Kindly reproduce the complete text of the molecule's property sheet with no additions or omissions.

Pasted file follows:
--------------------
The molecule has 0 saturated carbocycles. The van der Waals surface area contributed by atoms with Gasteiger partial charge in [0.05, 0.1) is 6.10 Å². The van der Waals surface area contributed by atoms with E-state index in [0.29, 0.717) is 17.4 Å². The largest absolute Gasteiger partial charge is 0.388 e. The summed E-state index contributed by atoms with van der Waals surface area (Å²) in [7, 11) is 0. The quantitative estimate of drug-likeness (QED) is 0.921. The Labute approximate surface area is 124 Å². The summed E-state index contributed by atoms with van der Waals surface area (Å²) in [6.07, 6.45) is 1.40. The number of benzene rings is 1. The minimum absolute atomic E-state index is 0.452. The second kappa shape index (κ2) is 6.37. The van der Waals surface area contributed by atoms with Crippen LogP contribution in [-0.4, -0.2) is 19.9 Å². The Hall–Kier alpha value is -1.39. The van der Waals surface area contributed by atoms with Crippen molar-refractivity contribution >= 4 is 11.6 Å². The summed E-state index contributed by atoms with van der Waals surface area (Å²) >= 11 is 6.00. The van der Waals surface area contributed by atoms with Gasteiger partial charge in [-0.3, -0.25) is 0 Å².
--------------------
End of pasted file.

The molecule has 0 saturated carbocycles. The van der Waals surface area contributed by atoms with Gasteiger partial charge in [0.05, 0.1) is 6.10 Å². The van der Waals surface area contributed by atoms with E-state index in [0.29, 0.717) is 17.4 Å². The largest absolute Gasteiger partial charge is 0.388 e. The summed E-state index contributed by atoms with van der Waals surface area (Å²) in [7, 11) is 0. The quantitative estimate of drug-likeness (QED) is 0.921. The Labute approximate surface area is 124 Å². The summed E-state index contributed by atoms with van der Waals surface area (Å²) in [6.07, 6.45) is 1.40. The number of benzene rings is 1. The minimum absolute atomic E-state index is 0.452. The second kappa shape index (κ2) is 6.37. The van der Waals surface area contributed by atoms with Crippen LogP contribution in [-0.4, -0.2) is 19.9 Å². The Hall–Kier alpha value is -1.39. The van der Waals surface area contributed by atoms with Crippen molar-refractivity contribution >= 4 is 11.6 Å². The summed E-state index contributed by atoms with van der Waals surface area (Å²) >= 11 is 6.00. The van der Waals surface area contributed by atoms with Gasteiger partial charge in [-0.3, -0.25) is 0 Å².